In the Primer mapping class group by farb Margalit. We have :

Proposition 1.10 Let $\alpha$ and $\beta$ be two essential simple closed curves in a surface $S$. Then $\alpha$ is isotopic to $\beta$ if and only if $\alpha$ is homotopic to $\beta$.

Proof. One direction is vacuous since an isotopy is a homotopy. So suppose that $\alpha$ is homotopic to $\beta$. We immediately have that $i(\alpha, \beta)=0$. By performing an isotopy of $\alpha$, we may assume that $\alpha$ is transverse to $\beta$. If $\alpha$ and $\beta$ are not disjoint, then by the bigon criterion they form a bigon. A bigon prescribes an isotopy that reduces intersection. Thus we may remove bigons one by one by isotopy until $\alpha$ and $\beta$ are disjoint.

In the remainder of the proof, we assume $\chi(S)<0$; the case $\chi(S)=0$ is similar, and the case $\chi(S)>0$ is easy. Choose lifts $\widetilde{\alpha}$ and $\widetilde{\beta}$ of $\alpha$ and $\beta$ that have the same endpoints in $\partial \mathbb{H}^{2}$. There is a hyperbolic isometry $\phi$ that leaves $\widetilde{\alpha}$ and $\widetilde{\beta}$ invariant and acts by translation on these lifts. As $\widetilde{\alpha}$ and $\widetilde{\beta}$ are disjoint, we may consider the region $R$ between them. The quotient $R^{\prime}=$ $R /\langle\phi\rangle$ is an annulus; indeed, it is a surface with two boundary components with an infinite cyclic fundamental group. A priori, the image $R^{\prime \prime}$ of $R$ in $S$ is a further quotient of $R^{\prime}$. However, since the covering map $R^{\prime} \rightarrow R^{\prime \prime}$ is single-sheeted on the boundary, it follows that $R^{\prime} \approx R^{\prime \prime}$. The annulus $R^{\prime \prime}$ between $\alpha$ and $\beta$ gives the desired isotopy .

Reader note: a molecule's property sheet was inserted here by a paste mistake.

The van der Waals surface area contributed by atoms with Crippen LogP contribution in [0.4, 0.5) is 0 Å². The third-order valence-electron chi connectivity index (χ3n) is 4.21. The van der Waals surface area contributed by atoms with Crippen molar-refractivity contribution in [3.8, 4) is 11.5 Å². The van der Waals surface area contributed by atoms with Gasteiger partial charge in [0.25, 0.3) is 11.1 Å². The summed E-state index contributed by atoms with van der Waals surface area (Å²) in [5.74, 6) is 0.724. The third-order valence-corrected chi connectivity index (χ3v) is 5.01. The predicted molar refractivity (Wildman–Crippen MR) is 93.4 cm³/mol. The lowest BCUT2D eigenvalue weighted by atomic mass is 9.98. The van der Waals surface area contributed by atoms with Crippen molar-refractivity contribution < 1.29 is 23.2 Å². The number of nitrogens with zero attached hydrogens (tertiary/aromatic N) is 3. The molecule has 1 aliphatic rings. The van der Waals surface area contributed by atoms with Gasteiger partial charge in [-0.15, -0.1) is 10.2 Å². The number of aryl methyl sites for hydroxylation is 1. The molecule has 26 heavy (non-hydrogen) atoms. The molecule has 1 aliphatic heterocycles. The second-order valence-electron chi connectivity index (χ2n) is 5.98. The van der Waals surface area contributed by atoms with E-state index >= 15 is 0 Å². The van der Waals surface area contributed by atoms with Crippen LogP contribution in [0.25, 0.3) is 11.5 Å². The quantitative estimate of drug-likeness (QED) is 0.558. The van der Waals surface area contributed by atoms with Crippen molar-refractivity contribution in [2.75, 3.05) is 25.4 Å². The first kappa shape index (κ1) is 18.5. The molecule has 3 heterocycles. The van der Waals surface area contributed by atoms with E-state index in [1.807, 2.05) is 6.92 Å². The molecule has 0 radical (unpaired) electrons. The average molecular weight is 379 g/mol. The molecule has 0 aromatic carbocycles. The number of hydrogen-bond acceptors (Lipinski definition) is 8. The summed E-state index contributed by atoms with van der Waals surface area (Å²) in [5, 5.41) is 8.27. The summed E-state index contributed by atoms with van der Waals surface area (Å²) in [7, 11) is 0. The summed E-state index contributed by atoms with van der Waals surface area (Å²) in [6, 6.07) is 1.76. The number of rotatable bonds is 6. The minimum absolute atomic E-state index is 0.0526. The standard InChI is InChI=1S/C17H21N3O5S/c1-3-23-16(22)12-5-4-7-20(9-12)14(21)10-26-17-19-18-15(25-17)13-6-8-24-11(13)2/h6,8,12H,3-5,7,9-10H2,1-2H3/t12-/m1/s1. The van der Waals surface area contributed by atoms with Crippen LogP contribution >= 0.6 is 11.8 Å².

I can't understand this proof for $\chi(S)<0$ . Is there any reference for more details for this proposition? Or simple proof ? I read paper by "bear" in the original proof but this is more difficult.

I think we consider $ \langle \phi\rangle$ as discrate topological group acts on $R$ but why quotient $R^{\prime}=$ $R /\langle\phi\rangle$ is an annulus ? also I think $ \langle \phi\rangle$ is isomorphic to infinite cyclic group $\mathbb Z$

Is this following shape true ?

enter image description here

  • $\begingroup$ To understand this proof you'll need at least theorem 1.2 from Farb Margalit, the classification of isometries of $\mathbb{H}^2$ (the isometry $\varphi$ the proof talks about is a hyperbolic isometry with axis the geodesic joining the endpoints of $\widetilde{\alpha}$ and $\widetilde{\beta}$), basic covering space theory and the obvious fact that if two curves are the boundary components of some annulus then they are isotopic. $\endgroup$
    – Saúl RM
    Jan 18, 2022 at 11:27
  • $\begingroup$ @SaúlRodríguezMartín I read this theorem. But I can't understand why There is a hyperbolic isometry $\phi$ that leaves $\widetilde{\alpha}$ and $\widetilde{\beta}$ invariant and acts by translation on these lifts ? Why? $\endgroup$
    – T566y65tt
    Jan 18, 2022 at 11:33
  • $\begingroup$ @SaúlRodríguezMartín .why The quotient $R^{\prime}=$ $R /\langle\phi\rangle$ is an annulus ? $\endgroup$
    – T566y65tt
    Jan 18, 2022 at 11:36
  • $\begingroup$ @SaúlRodríguezMartín . What is $R /\langle\phi\rangle$ ? What is $ \langle\phi\rangle$ ? $\endgroup$
    – T566y65tt
    Jan 18, 2022 at 11:44
  • $\begingroup$ You could try my lecture notes here: dpmms.cam.ac.uk/~hjrw2/RS%20lectures.pdf . I wrote an updated version in the last few months -- I have a feeling one of the updates concerns this proof -- which I'll try to post in the next few days. $\endgroup$
    – HJRW